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Legislative Assembly for the ACT: 1996 Week 2 Hansard (29 February) . . Page.. 468 ..

MR DE DOMENICO (Minister for Urban Services) (11.40), in reply: Let me start with Mr Whitecross's request. To be very honest, Mr Whitecross, I do not know under what circumstances we would be considering giving bulk permitting, because we have not had a chance to do so yet. You note also that it is a disallowable instrument of this Assembly, and in that way the Assembly can have a look at that. I will get as much information as I can and get back to you on that one.

The process of the reform of the national road law is being coordinated by the National Road Transport Commission. The ACT is fully involved in this process, which will result in uniform road laws throughout Australia. Can I pay a compliment to my predecessor, Mr Lamont, for the work he has done on that forum. It is as a result of that work that the Government has put forward this piece of legislation, because it was done prior to this Government taking office. That needs to be acknowledged in Hansard.

A number of standards, including dimensions and mass standards, for heavy vehicles have been agreed to nationally. As Mr Whitecross said, it is great when you can come into a place and say that we have had uniform agreement from all political parties of all persuasions in a national forum to something that makes sense for the whole of the continent. That is good news to be able to bring to this Assembly. Notwithstanding that it is one of those issues that are considered to be very dry and boring by some people, the fact that we are starting to get this uniformity in an area such as transport is good news for all concerned.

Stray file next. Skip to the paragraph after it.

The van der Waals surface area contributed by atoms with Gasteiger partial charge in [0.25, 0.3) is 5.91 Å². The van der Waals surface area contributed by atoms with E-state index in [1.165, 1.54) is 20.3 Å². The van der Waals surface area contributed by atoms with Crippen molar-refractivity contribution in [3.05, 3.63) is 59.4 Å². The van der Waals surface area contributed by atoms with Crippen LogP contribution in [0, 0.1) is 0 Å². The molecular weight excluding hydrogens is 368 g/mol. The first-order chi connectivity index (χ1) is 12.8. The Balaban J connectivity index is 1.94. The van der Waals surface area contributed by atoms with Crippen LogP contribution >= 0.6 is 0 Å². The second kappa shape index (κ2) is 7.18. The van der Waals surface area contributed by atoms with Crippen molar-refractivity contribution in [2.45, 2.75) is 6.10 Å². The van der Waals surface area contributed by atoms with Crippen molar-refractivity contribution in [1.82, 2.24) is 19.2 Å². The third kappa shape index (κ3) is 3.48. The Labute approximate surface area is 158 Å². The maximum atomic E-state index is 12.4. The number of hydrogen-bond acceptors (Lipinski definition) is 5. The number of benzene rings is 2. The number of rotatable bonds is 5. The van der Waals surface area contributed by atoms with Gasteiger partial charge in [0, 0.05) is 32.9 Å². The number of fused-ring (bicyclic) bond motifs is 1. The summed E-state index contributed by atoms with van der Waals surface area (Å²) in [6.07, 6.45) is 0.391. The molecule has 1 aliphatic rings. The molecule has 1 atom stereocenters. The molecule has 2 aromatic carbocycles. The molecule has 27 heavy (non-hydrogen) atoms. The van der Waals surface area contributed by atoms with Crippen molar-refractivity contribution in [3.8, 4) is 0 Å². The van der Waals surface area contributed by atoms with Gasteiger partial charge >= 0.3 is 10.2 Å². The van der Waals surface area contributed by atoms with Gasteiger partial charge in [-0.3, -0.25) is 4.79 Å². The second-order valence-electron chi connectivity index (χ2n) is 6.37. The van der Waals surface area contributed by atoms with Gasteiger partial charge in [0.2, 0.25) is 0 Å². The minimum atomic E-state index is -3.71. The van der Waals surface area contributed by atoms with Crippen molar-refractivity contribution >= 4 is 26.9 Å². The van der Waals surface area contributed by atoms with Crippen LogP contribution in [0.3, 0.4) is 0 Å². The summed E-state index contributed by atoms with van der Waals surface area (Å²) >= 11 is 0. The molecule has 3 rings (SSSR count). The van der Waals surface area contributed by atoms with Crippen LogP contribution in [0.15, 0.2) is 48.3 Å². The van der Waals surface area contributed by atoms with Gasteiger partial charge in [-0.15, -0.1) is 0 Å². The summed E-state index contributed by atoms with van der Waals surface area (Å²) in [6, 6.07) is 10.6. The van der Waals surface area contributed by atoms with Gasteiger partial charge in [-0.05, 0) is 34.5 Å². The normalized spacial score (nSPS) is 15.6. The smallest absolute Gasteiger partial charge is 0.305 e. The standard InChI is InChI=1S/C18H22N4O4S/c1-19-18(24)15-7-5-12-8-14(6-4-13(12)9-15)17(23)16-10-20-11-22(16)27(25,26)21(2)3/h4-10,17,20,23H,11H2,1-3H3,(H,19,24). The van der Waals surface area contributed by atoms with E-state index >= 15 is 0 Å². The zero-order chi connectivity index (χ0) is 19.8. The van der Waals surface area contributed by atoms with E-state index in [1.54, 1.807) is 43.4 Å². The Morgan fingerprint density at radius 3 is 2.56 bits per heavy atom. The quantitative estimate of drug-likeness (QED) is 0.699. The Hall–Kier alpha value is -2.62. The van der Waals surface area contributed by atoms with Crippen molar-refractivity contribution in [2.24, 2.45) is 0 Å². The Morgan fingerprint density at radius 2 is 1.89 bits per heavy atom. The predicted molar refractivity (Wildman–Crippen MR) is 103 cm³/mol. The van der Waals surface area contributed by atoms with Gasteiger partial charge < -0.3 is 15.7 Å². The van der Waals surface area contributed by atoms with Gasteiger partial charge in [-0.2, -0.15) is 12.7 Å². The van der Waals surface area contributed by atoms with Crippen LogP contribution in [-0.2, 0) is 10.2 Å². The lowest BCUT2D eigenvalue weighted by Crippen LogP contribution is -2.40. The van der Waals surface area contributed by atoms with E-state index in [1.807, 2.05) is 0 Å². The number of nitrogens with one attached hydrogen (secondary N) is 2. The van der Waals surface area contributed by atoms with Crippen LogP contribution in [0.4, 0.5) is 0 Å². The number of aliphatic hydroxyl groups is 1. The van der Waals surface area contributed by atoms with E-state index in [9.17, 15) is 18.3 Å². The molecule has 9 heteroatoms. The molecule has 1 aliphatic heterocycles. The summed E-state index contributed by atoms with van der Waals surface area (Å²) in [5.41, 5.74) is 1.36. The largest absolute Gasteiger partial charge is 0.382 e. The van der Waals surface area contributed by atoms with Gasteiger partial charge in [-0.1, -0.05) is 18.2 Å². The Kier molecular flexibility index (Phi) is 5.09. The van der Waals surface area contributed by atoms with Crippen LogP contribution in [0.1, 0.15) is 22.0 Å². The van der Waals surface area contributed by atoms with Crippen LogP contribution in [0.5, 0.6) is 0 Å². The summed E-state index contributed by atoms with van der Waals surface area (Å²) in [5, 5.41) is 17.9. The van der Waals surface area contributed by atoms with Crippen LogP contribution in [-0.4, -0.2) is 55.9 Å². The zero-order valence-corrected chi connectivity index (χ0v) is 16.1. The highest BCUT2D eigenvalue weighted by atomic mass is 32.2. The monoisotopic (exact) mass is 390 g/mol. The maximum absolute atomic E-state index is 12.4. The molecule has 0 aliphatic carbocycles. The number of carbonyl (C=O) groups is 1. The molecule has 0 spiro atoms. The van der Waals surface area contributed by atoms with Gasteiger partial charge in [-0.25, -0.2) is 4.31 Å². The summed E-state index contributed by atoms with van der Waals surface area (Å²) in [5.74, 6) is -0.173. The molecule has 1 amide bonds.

The agreed dimensions and mass standards have been implemented in most other jurisdictions. The amendments to the Motor Vehicles (Dimensions and Mass) Act will provide for their implementation in the ACT. The amendments will also allow that the existing standards and any changes to them be set by determination, once again disallowable by this Assembly. One of the most important dimensions that is to be included in a determination following on from these amendments is that the maximum length of articulated vehicles, other than buses, will be 19 metres. Such vehicles are currently restricted to 17.5 metres. There is, once again, uniform agreement to that. Anything we can do to get uniformity in areas such as differentiation between owners and drivers of vehicles is worth while. It is not fair that one should be penalised because of something the other does. The bottom line is uniformity, with the standards being agreed to by all governments of all political persuasions around Australia. I welcome the Opposition's support for this, and we look forward to having more of the same in the future.

Question resolved in the affirmative.

Bill agreed to in principle.

Leave granted to dispense with the detail stage.

Bill agreed to.

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